- Open Access
Lead exposure study among workers in lead acid battery repair units of transport service enterprises, Addis Ababa, Ethiopia: a cross-sectional study
© Ahmed et al; licensee BioMed Central Ltd. 2008
Received: 02 March 2006
Accepted: 28 November 2008
Published: 28 November 2008
Lead exposure is common in automobile battery manufacture and repair, radiator repair, secondary smelters and welding units. Urinary Aminolevulinic acid has validity as a surrogate measure of blood lead level among workers occupationally exposed to lead. This study had therefore assessed the magnitude of lead exposure in battery repair workers of three transport service enterprises.
To this effect, a cross-sectional study was carried out on lead exposure among storage battery repair workers between November 2004 and May 2005 from Anbasa, Comet and Walia transport service enterprises, Addis Ababa, Ethiopia. Subjective information from the workers was obtained by making use of structured questionnaire. Other information was obtained from walkthrough evaluation of the repair units. Aminolevulinic acid levels in urine were used as an index of the exposure. This was coupled to measurements of other relevant parameters in blood and urine collected from adult subjects working in the repair units as well as age matched control subjects that were not occupationally exposed to lead. Aminolevulinic acid was determined by spectrophotometry, while creatinine clearance, serum creatinine, urea and uric acid levels were determined using AMS Autolab analyzer.
Urinary aminolevulinic acid levels were found to be significantly higher in exposed group (16 μg/ml ± 2.0) compared to the non-exposed ones (7 μg/ml ± 1.0) (p < 0.001). Alcohol taking exposed subjects exhibited a significant increase in urinary aminolevulinic acid levels than non-alcohol taking ones (p < 0.05). Moreover, urinary aminolevulinic acid levels of exposed subjects increased with age (p < 0.001) as well as duration of employment (p < 0.001). Whereas serum uric acid levels of exposed subjects was significantly higher than non-exposed ones (p < 0.05), no statistically significant difference had been found in renal indices and other measured parameters between exposed and non-exposed subjects. From the questionnaire responses and walkthrough observations, it was also known that all the repair units did not implement effective preventive and control measures for workplace lead exposure.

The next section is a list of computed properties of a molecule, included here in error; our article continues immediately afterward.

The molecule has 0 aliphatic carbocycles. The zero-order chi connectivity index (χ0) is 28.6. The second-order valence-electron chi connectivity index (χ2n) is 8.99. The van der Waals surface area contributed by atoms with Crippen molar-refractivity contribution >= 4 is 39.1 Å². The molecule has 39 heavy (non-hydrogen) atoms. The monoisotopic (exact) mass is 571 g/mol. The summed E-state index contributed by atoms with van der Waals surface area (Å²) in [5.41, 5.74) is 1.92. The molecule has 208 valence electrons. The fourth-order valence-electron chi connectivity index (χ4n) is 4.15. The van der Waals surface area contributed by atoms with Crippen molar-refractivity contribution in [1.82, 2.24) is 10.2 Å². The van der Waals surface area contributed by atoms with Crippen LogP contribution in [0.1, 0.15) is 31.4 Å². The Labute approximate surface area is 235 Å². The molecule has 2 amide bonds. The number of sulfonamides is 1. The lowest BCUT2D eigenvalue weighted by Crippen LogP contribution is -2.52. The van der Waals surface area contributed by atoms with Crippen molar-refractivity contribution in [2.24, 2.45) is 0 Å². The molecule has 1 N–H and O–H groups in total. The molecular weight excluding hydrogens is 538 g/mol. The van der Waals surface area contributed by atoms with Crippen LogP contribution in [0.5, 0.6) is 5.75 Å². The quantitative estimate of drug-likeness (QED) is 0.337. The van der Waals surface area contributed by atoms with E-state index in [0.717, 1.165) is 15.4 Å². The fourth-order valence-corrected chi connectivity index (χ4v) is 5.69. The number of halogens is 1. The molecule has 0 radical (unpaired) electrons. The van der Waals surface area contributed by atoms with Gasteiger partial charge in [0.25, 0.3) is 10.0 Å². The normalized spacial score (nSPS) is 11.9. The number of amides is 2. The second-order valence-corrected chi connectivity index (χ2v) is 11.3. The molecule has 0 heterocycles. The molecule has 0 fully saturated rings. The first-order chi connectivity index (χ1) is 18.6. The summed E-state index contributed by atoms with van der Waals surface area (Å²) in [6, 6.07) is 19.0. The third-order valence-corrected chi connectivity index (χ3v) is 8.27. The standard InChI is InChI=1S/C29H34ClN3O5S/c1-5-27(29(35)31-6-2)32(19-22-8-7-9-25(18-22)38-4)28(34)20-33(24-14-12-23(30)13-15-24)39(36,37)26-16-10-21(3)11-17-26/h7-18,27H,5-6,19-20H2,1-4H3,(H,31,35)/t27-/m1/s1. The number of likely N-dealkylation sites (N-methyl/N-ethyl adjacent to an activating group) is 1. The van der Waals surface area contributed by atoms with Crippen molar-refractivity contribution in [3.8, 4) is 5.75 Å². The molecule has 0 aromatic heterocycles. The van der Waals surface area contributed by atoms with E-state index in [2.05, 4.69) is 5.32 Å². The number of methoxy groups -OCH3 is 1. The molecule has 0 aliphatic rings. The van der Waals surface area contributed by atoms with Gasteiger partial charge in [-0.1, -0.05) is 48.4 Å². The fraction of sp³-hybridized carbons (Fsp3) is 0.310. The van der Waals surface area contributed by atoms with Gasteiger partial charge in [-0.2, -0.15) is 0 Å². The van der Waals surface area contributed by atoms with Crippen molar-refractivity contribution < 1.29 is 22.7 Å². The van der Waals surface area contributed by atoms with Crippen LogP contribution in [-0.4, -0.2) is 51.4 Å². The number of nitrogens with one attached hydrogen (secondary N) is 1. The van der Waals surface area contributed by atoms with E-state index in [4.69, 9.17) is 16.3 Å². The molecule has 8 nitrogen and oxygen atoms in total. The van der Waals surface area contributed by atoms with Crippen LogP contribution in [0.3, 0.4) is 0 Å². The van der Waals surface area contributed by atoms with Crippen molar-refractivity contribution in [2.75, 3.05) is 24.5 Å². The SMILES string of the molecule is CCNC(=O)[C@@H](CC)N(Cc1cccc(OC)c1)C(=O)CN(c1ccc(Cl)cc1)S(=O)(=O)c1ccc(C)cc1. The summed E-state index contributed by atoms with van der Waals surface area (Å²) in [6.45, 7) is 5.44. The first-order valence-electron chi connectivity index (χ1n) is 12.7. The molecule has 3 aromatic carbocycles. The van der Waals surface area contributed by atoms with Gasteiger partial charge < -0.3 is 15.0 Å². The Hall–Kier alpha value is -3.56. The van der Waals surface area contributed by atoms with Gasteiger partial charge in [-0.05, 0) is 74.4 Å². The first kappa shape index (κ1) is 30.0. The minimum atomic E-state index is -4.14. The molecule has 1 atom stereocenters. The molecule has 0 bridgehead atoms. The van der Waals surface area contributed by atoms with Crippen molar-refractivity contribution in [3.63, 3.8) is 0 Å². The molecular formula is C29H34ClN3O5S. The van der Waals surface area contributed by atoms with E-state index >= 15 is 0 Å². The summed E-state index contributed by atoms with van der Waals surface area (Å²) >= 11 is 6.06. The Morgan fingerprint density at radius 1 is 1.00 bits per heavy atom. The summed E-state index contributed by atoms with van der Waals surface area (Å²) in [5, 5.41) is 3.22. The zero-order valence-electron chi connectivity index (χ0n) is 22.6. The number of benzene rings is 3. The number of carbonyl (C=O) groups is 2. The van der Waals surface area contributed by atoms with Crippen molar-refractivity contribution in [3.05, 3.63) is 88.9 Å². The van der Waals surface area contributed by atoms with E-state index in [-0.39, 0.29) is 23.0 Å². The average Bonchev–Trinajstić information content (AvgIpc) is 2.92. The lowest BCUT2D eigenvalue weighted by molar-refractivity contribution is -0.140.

Taken together, these findings indicated that workers in lead acid battery repair units of the transport service enterprises are not protected from possibly high lead exposure. Thus, strict enforcement of appropriate and cost effective preventive and control measures is required by all the enterprises.